As your child gets closer to school age, it's important that they start following a daily routines. Since the average school day is structured very rigidly, your child may be jarred when they start school if they have little to no experience of following a schedule. That's why it's a good idea to find a day care centre that has a great schedule in place to help your child adjust in advance. Of course, the schedule itself isn't the only important part—you also need to look at what types of activities are on that schedule.

Here's a list of 3 essential daily activities to look out for when perusing day care centres for your toddler or preschooler.

Outdoor Time

Without a doubt, one of the most important activities to look for on any day care schedule is outdoor time. One of the biggest benefits of outdoor play is it usually involves running, jumping, and other physical activity that develops health and fitness. Did you know that 2 out of 3 Australian children aged 2 to 5 don't get enough physical activity? According to national guidelines, your child should get at least 3 hours of 'exercise' (active play) per day. So, if you work long hours and your child will spend much of their time at day care, you should find one with 3 hours of outdoor time on their schedule. If you have time to play outdoors with your child for an hour at home each day, find a day care with at least 2 hours of scheduled outdoor time.

Quiet Time

While 'day care' often conjures up an image of children laughing and playing loudly, 'school' presents a mental picture of children sitting silently while they learn. That's why it's important that your little one learns how to sit and engage with activity quietly while they're still in day care. Quiet time also helps toddlers and preschoolers to calm down and recharge after getting overstimulated during play. Depending on your child's age, quiet time may or may not overlap with nap time, so it's difficult to determine the exact amount of time it should take up on a day care schedule. However, a good ball park figure is 15 to 60 minutes of quiet activity like reading, playing with puzzles or drawing.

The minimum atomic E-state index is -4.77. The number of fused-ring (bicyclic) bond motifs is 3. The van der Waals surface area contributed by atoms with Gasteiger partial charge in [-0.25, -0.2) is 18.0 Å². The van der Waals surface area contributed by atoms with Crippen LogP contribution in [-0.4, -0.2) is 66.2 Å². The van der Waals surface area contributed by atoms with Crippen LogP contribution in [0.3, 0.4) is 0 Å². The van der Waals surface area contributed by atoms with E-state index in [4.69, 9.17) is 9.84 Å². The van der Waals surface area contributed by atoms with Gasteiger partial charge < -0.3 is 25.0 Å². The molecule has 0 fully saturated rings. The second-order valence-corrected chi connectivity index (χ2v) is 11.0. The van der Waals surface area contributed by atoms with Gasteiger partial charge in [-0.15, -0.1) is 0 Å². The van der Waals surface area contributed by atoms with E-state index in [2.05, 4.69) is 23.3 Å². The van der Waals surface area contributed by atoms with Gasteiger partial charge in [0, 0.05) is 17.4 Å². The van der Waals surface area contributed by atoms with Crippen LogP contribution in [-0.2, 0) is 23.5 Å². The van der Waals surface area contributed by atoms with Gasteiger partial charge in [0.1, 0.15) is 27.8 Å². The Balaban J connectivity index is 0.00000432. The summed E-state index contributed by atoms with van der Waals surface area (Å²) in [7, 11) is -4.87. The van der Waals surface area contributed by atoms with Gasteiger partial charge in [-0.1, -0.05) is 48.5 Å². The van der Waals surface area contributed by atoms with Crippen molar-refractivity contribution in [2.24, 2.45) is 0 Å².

Free Play

Finally, while schedules are important, that doesn't mean young children shouldn't get any unstructured time during the day. In fact, free play is a crucial part of development in young children. When toddlers and preschoolers engage in activities of their choosing, they develop a range of important skills like independence, problem solving, and cognitive thinking. As with quiet time, the amount of free play time you should look for on a schedule will depend on how close your child is to school age. It will also depend on how many hours they spend at day care. If you'd prefer a general figure to work with, a quarter of the day (for example, 90 minutes at a 6-hour day care) is a good amount of time to dedicate to free play.

Keep these activities in mind as you look for the right day care centre for your child, and you should be able to find a good fit.